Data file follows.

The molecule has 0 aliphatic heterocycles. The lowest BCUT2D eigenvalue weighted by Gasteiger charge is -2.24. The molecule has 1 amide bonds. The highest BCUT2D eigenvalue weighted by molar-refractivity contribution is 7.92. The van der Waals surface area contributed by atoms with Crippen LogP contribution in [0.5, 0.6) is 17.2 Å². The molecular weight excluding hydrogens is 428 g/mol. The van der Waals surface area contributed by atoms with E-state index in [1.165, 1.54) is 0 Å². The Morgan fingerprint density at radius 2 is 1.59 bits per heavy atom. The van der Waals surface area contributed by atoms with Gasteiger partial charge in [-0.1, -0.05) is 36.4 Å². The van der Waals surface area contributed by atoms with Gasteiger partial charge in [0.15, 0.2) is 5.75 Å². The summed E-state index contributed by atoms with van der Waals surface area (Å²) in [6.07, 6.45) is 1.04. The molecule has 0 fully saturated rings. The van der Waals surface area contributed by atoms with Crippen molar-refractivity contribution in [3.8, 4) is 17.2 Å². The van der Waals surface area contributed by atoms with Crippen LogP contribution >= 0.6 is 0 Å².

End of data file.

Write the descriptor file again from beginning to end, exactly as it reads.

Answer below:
The molecule has 0 aliphatic heterocycles. The lowest BCUT2D eigenvalue weighted by Gasteiger charge is -2.24. The molecule has 1 amide bonds. The highest BCUT2D eigenvalue weighted by molar-refractivity contribution is 7.92. The van der Waals surface area contributed by atoms with Crippen LogP contribution in [0.5, 0.6) is 17.2 Å². The molecular weight excluding hydrogens is 428 g/mol. The van der Waals surface area contributed by atoms with E-state index in [1.165, 1.54) is 0 Å². The Morgan fingerprint density at radius 2 is 1.59 bits per heavy atom. The van der Waals surface area contributed by atoms with Gasteiger partial charge in [-0.1, -0.05) is 36.4 Å². The van der Waals surface area contributed by atoms with Gasteiger partial charge in [0.15, 0.2) is 5.75 Å². The summed E-state index contributed by atoms with van der Waals surface area (Å²) in [6.07, 6.45) is 1.04. The molecule has 0 fully saturated rings. The van der Waals surface area contributed by atoms with Crippen molar-refractivity contribution in [3.8, 4) is 17.2 Å². The van der Waals surface area contributed by atoms with Crippen LogP contribution >= 0.6 is 0 Å².